Winter Solstice: A Small Group Gathered at Stonehenge for a Soggy Solstice.

21 12 2020

Despite English Heritage cancelling the Winter Solstice celebraions this year in the interests of public health, a small group gathered at the heel Stone on National Trust property to mark the winter solstice and witness the sunrise after the longest night of the year.

About 5000 people usually gather at the Wiltshire monument, on or around 21 December, to mark the Winter Solstice. The solstice is one of the rare occasions that English Heritage opens up the stones for public access.

English Heritage did a live stream of the solstice sunrise and this can be viewed on their website

Stonehenge Winter Solstice Links:
The Rebirth of the Sun: the Winter Solstice at Stonehenge – STONEHENGE NEWS BLOG
Watch the winter solstice LIVE from Stonehenge, wherever you are in the world! ENGLISH HERITAGE FACEBOOK
Stonehenge Winter Solstice ban criticised by senior druid – BBC NEWS
The Sun Stones: The Story of the Winter Solstice at Stonehenge – STONEHENGE NEWS BLOG
Winter Solstice: Wild tales of slaughtered bulls, human sacrifice and much merriment – THE SCOTSMAN
Winter solstice: Why do pagans celebrate the shortest day of the year? THE TELEGRAPH
Solstice at Stonehenge. From Past to Present. – STONEHENGE NEWS BLOG
What has Stonehenge got to do with the winter solstice? – METRO NEWS
Solstice and Equinox Experience Tours – SOLSTICE EVENTS UK
The Stonehenge Sostice Pilgrims – STONEHENGE NEWS BLOG
Stonehenge, the Winter Solstice, and the Druids – INTERESTRING ENGINEERING
Respecting the Stones.  Managed Open Access –STONEHENGE NEWS BLOG
Stonehenge Winter Solstice Tours – STONEHENGE GUIDED TOURS

The Stonehenge News Blog
Follow us on Twitter and Facebook for all the latest Stonehenge News
http://www.Stonehenge.News





The Sun Stones: The Story of the Winter Solstice at Stonehenge

20 12 2020

It was dark, darker than Glynneth could remember. In all of her eleven years she hadn’t known a night like it. It seemed to go on forever. She pondered this as she sat hunched nursing the small fire, huddled in her hand-me-down cloak that always dragged in the mud when she collected kindling or got caught on brambles during the berry moon. With a stick she nudged the unburnt section of log closer to the flames. The embers stirred, glowing and spitting sparks up into the vast night sky, where the gods sat gathered around their own fires.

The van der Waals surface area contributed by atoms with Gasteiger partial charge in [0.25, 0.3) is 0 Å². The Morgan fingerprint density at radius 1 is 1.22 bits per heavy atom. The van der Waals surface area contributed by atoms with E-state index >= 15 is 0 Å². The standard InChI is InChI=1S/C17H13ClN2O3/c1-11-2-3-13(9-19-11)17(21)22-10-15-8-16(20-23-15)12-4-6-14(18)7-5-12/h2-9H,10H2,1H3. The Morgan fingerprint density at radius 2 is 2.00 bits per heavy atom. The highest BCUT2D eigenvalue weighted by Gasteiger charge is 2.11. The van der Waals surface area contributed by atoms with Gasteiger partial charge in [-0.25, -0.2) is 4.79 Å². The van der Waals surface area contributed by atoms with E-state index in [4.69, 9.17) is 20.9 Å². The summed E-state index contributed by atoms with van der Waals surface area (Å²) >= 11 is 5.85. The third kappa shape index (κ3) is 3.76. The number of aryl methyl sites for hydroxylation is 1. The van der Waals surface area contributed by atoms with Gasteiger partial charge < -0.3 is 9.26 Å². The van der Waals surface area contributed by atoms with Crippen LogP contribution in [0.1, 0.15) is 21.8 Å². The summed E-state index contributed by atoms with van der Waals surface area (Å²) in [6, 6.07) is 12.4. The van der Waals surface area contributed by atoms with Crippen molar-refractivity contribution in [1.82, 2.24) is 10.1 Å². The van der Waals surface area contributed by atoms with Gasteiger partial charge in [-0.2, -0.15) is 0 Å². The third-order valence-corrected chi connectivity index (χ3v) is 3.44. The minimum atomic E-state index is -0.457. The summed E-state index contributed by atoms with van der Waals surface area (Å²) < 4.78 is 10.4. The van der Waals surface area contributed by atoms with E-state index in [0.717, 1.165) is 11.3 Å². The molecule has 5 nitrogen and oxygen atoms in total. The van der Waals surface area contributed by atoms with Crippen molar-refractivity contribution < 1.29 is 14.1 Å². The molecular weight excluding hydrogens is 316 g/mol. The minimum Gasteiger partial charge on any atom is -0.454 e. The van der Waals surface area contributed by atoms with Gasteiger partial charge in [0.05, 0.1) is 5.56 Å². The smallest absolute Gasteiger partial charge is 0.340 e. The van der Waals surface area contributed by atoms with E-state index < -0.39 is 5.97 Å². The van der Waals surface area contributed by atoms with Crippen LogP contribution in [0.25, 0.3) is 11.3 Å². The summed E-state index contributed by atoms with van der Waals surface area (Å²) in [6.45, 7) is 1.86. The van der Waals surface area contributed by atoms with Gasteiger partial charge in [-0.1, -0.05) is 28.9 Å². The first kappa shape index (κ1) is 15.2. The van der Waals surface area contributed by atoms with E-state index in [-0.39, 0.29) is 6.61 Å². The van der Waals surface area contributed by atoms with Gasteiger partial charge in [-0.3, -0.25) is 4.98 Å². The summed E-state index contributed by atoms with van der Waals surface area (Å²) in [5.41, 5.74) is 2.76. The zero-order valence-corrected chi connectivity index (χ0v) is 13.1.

As a sudden icy gust whipped the flames, Glynneth shuddered and tried to shut out its freezing touch, as cold as her baby brother’s toes as he wriggled into the bed they were humiliatingly forced to share, top-to-toe, within the family hut. He always tried to snuggle close, to steal her warmth – and no matter how she shoved him back she’d always awake to find him curled around her like a dog. Yet even their hound stank less than him at times.

Still, they were family. And as her mother always told her – they had to look after each other. It was a big, hard world out there – and nobody beyond your tribe would give a cowpat about you.

They all irritated her at times, but life was so frail – like the flames she nursed on the longest night of the year – as they all knew. Everyday they were reminded by their father how lucky they were to survive; how lucky they were to still have their mother who recovered from bringing them into this world. There were many families in the tribe who weren’t so lucky.

Yet ‘lucky’ was relative – as their father also reminded them. As it meant more mouths to feed, more chores to do. They all had to pull their weight.

And so Glynneth found herself tending one of the watch-fires burning that night. She could see them like a constellation, glowing in the dark across the stark winter landscape – grass and scrub glittering with a hard frost. And dominating the plain – the Sun Stones. Their negative presence – a deeper darkness against the night – unmistakable.